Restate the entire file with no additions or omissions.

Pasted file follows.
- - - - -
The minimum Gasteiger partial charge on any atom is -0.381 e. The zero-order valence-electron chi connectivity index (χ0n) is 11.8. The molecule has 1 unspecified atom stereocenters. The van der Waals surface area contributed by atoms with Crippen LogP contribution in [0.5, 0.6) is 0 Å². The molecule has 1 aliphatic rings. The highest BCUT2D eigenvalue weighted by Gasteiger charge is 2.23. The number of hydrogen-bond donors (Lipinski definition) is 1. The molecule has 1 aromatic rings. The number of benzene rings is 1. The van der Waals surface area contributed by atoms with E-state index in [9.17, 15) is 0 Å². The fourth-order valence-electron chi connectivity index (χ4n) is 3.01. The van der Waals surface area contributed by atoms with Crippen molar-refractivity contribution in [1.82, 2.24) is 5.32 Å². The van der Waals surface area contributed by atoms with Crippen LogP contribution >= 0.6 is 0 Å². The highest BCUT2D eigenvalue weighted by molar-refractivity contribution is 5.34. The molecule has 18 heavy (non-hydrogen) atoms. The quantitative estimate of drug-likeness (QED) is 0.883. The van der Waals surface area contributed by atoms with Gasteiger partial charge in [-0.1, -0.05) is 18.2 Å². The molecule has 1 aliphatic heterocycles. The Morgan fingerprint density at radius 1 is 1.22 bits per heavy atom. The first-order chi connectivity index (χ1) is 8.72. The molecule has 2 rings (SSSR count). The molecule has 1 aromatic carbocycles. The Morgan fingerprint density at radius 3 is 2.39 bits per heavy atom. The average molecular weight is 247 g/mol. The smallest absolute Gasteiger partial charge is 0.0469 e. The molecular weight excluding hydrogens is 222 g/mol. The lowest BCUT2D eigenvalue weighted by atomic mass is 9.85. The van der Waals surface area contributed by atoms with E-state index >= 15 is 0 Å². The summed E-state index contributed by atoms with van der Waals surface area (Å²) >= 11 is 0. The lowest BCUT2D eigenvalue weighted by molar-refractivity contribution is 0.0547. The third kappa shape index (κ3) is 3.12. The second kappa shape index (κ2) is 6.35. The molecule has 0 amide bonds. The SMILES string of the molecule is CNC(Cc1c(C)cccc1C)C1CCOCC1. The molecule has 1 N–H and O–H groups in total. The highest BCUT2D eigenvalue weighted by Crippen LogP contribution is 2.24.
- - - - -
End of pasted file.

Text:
The minimum Gasteiger partial charge on any atom is -0.381 e. The zero-order valence-electron chi connectivity index (χ0n) is 11.8. The molecule has 1 unspecified atom stereocenters. The van der Waals surface area contributed by atoms with Crippen LogP contribution in [0.5, 0.6) is 0 Å². The molecule has 1 aliphatic rings. The highest BCUT2D eigenvalue weighted by Gasteiger charge is 2.23. The number of hydrogen-bond donors (Lipinski definition) is 1. The molecule has 1 aromatic rings. The number of benzene rings is 1. The van der Waals surface area contributed by atoms with E-state index in [9.17, 15) is 0 Å². The fourth-order valence-electron chi connectivity index (χ4n) is 3.01. The van der Waals surface area contributed by atoms with Crippen molar-refractivity contribution in [1.82, 2.24) is 5.32 Å². The van der Waals surface area contributed by atoms with Crippen LogP contribution >= 0.6 is 0 Å². The highest BCUT2D eigenvalue weighted by molar-refractivity contribution is 5.34. The molecule has 18 heavy (non-hydrogen) atoms. The quantitative estimate of drug-likeness (QED) is 0.883. The van der Waals surface area contributed by atoms with Gasteiger partial charge in [-0.1, -0.05) is 18.2 Å². The molecule has 1 aliphatic heterocycles. The Morgan fingerprint density at radius 1 is 1.22 bits per heavy atom. The first-order chi connectivity index (χ1) is 8.72. The molecule has 2 rings (SSSR count). The molecule has 1 aromatic carbocycles. The Morgan fingerprint density at radius 3 is 2.39 bits per heavy atom. The average molecular weight is 247 g/mol. The smallest absolute Gasteiger partial charge is 0.0469 e. The molecular weight excluding hydrogens is 222 g/mol. The lowest BCUT2D eigenvalue weighted by atomic mass is 9.85. The van der Waals surface area contributed by atoms with E-state index >= 15 is 0 Å². The summed E-state index contributed by atoms with van der Waals surface area (Å²) >= 11 is 0. The lowest BCUT2D eigenvalue weighted by molar-refractivity contribution is 0.0547. The third kappa shape index (κ3) is 3.12. The second kappa shape index (κ2) is 6.35. The molecule has 0 amide bonds. The SMILES string of the molecule is CNC(Cc1c(C)cccc1C)C1CCOCC1. The molecule has 1 N–H and O–H groups in total. The highest BCUT2D eigenvalue weighted by Crippen LogP contribution is 2.24.